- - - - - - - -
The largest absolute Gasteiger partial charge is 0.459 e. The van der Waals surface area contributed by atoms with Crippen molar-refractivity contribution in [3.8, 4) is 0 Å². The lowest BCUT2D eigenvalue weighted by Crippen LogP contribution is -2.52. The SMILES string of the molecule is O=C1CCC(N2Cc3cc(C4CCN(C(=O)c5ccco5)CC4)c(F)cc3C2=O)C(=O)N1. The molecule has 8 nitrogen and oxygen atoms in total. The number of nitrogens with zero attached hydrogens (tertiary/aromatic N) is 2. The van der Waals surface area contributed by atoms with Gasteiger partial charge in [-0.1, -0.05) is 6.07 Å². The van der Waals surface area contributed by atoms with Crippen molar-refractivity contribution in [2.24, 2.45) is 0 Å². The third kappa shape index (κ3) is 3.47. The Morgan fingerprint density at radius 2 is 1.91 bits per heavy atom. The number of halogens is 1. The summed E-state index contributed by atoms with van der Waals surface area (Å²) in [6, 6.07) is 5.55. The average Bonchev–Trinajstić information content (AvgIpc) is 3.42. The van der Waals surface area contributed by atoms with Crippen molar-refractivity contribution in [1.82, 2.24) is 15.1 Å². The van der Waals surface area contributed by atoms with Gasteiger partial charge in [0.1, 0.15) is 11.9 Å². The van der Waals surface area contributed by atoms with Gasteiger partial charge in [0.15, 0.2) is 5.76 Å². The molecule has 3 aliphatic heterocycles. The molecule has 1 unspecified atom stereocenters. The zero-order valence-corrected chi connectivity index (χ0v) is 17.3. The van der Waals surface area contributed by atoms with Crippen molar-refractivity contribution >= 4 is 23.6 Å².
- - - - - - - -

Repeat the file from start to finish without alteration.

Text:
The largest absolute Gasteiger partial charge is 0.459 e. The van der Waals surface area contributed by atoms with Crippen molar-refractivity contribution in [3.8, 4) is 0 Å². The lowest BCUT2D eigenvalue weighted by Crippen LogP contribution is -2.52. The SMILES string of the molecule is O=C1CCC(N2Cc3cc(C4CCN(C(=O)c5ccco5)CC4)c(F)cc3C2=O)C(=O)N1. The molecule has 8 nitrogen and oxygen atoms in total. The number of nitrogens with zero attached hydrogens (tertiary/aromatic N) is 2. The van der Waals surface area contributed by atoms with Gasteiger partial charge in [-0.1, -0.05) is 6.07 Å². The van der Waals surface area contributed by atoms with Crippen molar-refractivity contribution in [2.24, 2.45) is 0 Å². The third kappa shape index (κ3) is 3.47. The Morgan fingerprint density at radius 2 is 1.91 bits per heavy atom. The number of halogens is 1. The summed E-state index contributed by atoms with van der Waals surface area (Å²) in [6, 6.07) is 5.55. The average Bonchev–Trinajstić information content (AvgIpc) is 3.42. The van der Waals surface area contributed by atoms with Crippen molar-refractivity contribution in [1.82, 2.24) is 15.1 Å². The van der Waals surface area contributed by atoms with Gasteiger partial charge in [0.1, 0.15) is 11.9 Å². The van der Waals surface area contributed by atoms with Gasteiger partial charge in [0.15, 0.2) is 5.76 Å². The molecule has 3 aliphatic heterocycles. The molecule has 1 unspecified atom stereocenters. The zero-order valence-corrected chi connectivity index (χ0v) is 17.3. The van der Waals surface area contributed by atoms with Crippen molar-refractivity contribution >= 4 is 23.6 Å².